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Redefining Queer Presence in Indian Cinema: Insights from Filmmaker Jaydeep Sarkar

In the world of Indian cinema, icons like Sridevi and Madhuri Dixit in the 90s uniquely defined what it meant to be queer. As filmmaker Jaydeep Sarkar recently shared, the best definition of being queer is the ability to be your absolute authentic self without the constraints of society’s prescribed norms. This era of cinema witnessed women celebrating their bodies and their sexuality, maintaining their agency—an experience which Sarkar describes as his closest encounter with the celebration of desire.

Sarkar, known for his work on Rainbow Rishta, consistently grapples with the question, “Is your next story a queer story?” He finds this inquiry to be both unfair and unimaginative. For him, any story—even a cishet (cisgender heterosexual) love story—can embody queerness if it views life, desire, and relationships outside the limiting binaries of society. Sarkar argues that categorizing people confines them unjustly and ignores the multifaceted aspects of their identities, overshadowing his identity as a Bengali and Mumbai-based filmmaker.

Referencing his film Nayantara’s Necklace, Sarkar touches on the politics of desire—regardless of it being queer or straight—as a significant driving force. His opposition to the term ‘representation’ stems from its connotation of charity within a predominantly straight world, which often reduces queer characters to mere token figures in mainstream media. These characters commonly end up dead, murderous, or as comic relief, serving as devices to fit into a conventional plot rather than being portrayed as fully realized individuals.

Recalling a show where a gay character’s story culminated in a sensational yet poorly-developed tragedy, Sarkar criticizes how such narratives fail to explore the complexities of queer lives. Instead of authentic representation, these storylines perpetuate stereotypes that offer no real insight into the characters’ experiences or struggles.

Sarkar is troubled by the perception that mere inclusion of queer characters equates to meaningful representation. Such portrayal doesn’t provide the strength or inspiration needed for a queer person hoping to find the courage to come out. What’s glaringly absent, Sarkar notes, is the portrayal of queer joy—a critical aspect of queer life that rarely makes it to the screen.

This omission of queer joy drove Sarkar to create Rainbow Rishta for Amazon Prime Video. He was amused by critiques describing the show as ‘not deep enough,’ interpreting it as a success in breaking the trauma-driven narrative around queer stories. Sarkar insists that queer lives can indeed be joyous and devoid of relentless tragedy or conflict, a notion that apparently baffles some critics.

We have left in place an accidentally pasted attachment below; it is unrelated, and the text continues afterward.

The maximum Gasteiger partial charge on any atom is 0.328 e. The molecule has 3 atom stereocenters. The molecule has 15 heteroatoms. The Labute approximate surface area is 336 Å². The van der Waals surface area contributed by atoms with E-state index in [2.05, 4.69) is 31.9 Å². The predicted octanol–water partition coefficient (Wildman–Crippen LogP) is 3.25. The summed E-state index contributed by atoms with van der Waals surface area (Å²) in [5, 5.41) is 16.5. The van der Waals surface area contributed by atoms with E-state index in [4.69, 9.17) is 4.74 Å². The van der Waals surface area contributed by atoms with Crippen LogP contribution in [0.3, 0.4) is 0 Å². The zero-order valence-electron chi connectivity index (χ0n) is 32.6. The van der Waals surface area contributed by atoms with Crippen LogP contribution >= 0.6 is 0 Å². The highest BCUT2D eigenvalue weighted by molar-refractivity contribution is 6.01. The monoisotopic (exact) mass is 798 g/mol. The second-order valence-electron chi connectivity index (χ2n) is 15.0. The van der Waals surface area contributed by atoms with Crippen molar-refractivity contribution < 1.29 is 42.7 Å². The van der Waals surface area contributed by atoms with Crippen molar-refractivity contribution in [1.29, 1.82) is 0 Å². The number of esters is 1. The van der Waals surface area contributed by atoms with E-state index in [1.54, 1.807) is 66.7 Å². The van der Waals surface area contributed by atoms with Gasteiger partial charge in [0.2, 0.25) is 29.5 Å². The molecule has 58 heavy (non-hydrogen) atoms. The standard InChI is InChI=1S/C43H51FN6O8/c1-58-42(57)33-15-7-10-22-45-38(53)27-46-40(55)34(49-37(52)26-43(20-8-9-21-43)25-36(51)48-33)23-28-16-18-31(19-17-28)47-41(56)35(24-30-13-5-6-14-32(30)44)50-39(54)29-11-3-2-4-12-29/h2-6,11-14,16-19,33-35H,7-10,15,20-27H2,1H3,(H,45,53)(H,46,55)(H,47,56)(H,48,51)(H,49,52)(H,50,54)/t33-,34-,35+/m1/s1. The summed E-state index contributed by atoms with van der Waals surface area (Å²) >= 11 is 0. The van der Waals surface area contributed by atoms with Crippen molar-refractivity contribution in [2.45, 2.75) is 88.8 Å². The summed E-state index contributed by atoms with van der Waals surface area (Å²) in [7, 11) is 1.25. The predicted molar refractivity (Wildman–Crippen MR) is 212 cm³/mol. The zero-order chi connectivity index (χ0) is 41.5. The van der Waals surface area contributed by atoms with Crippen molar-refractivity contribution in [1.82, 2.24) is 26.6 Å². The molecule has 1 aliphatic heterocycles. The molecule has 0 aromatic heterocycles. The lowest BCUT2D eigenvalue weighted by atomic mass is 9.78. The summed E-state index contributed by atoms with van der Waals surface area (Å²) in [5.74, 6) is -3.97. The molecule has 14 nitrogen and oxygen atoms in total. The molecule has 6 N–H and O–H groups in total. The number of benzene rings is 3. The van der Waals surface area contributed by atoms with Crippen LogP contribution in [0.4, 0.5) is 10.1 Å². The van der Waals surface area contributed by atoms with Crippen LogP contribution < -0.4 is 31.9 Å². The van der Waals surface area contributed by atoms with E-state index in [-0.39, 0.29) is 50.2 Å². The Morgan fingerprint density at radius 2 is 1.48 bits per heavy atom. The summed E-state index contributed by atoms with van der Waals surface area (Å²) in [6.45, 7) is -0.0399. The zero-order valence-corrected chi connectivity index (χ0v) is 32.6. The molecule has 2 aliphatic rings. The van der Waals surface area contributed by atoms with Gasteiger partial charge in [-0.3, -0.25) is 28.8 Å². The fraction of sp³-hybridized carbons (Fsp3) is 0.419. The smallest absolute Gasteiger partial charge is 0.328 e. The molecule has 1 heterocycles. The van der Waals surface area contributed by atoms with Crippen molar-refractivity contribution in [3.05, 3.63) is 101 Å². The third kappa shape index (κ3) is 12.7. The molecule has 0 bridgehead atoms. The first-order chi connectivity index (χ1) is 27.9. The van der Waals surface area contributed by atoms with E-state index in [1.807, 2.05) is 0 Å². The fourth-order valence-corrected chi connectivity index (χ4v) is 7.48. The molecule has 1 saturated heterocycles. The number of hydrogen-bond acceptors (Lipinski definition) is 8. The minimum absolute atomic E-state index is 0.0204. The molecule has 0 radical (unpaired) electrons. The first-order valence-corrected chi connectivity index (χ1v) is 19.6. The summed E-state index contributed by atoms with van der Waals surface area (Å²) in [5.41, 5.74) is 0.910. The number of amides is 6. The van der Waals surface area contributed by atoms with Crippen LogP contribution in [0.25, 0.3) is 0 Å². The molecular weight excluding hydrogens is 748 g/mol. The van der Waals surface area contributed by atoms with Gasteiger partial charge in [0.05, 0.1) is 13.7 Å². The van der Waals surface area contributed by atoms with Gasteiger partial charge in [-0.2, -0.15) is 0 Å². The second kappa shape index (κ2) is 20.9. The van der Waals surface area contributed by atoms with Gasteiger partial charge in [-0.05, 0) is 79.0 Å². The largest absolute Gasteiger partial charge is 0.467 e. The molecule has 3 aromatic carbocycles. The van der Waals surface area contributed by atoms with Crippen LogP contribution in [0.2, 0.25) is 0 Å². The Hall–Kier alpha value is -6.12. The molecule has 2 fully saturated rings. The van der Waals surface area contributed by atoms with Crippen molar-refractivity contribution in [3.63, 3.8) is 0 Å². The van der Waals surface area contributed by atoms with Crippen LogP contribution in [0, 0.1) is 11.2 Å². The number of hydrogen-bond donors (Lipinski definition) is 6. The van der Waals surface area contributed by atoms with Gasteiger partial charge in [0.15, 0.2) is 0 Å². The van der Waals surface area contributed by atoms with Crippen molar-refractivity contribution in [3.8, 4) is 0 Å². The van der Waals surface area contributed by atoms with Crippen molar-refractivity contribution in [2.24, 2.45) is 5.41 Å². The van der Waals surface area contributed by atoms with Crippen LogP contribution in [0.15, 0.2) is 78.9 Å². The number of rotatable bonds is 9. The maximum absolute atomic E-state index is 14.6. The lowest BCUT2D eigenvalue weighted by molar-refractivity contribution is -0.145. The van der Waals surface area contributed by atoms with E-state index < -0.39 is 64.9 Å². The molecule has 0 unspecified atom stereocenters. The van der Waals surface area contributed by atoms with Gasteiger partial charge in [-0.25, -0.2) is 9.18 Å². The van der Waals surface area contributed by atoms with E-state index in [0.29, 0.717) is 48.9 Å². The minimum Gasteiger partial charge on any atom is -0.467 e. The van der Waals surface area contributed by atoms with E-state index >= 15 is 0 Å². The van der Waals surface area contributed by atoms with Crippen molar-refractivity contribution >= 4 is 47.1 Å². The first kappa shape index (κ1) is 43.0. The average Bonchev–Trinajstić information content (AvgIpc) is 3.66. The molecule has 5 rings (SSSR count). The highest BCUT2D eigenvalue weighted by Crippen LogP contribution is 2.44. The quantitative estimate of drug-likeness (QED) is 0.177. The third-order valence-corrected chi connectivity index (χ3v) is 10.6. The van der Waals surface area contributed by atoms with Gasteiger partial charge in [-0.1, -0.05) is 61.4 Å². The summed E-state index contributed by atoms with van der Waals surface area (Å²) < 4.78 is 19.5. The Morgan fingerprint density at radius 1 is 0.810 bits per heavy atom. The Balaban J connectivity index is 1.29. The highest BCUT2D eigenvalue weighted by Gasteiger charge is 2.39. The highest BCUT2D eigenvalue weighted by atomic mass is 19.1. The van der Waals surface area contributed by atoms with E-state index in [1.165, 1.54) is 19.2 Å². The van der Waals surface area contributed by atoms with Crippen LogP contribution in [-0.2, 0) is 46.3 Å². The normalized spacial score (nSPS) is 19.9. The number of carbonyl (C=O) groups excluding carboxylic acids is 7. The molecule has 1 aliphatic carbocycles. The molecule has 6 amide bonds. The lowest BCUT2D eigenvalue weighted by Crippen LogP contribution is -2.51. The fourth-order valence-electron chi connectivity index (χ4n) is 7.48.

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Sarkar emphasizes the necessity of making queer stories mainstream, which can only happen if they attract viewers in a hyper-capitalist world. He envisions a future where an Indian trans actor’s global success would be celebrated much like Karla Sofía Gascón, who won the Cannes Best Actress award for Emily Perez. He champions the idea of mainstream Hindi cinema embracing queer narratives with empathy and grace, similar to what Kaathal achieved in regional cinema with a big star like Mammootty.

Citing the independent success of films like Super Deluxe, where Vijay Sethupathi played a dignified trans woman, Sarkar underscores the urgency of representing queer experiences prominently and authentically in mainstream cinema. This shift is necessary not just for ticket sales, but also to provoke meaningful conversations and challenge societal norms within living rooms across the country.

Rainbow Rishta reflects Sarkar’s commitment to diverse storytelling. He purposely chose stories from small towns, discovering that rural India often demonstrates more progressive attitudes than urban areas. His experiences in various localities revealed a stark contrast in acceptance and celebration of queer lives—highlighting small town India’s surprising progressiveness compared to metropolitan areas.

Sarkar’s personal life mirrors this discovery. He never allowed himself to dream of the familial acceptance depicted in classic films, until he met his partner and experienced the unconditional support from his partner’s family in Jamshedpur. His mother-in-law, in particular, became a role model by shattering prejudices with empathy and confident support.

Though there are quantitatively more gay characters on screen now, Sarkar notes they are still often patronized or stereotyped. However, he is optimistic. He believes the continuum is moving in the right direction, passing through campy films and trauma plots, towards stories that celebrate queer joy. To make a lasting impact, queer cinema must adopt irreverence, fearlessness, and cheekiness—qualities that can capture audiences and incite meaningful change.

The Mumbai-based filmmaker shared these insights with Surya Praphulla Kumar for The Hindu Sunday Magazine, emphasizing that while progress has been made, there is still a long journey ahead for queer representation in Indian cinema.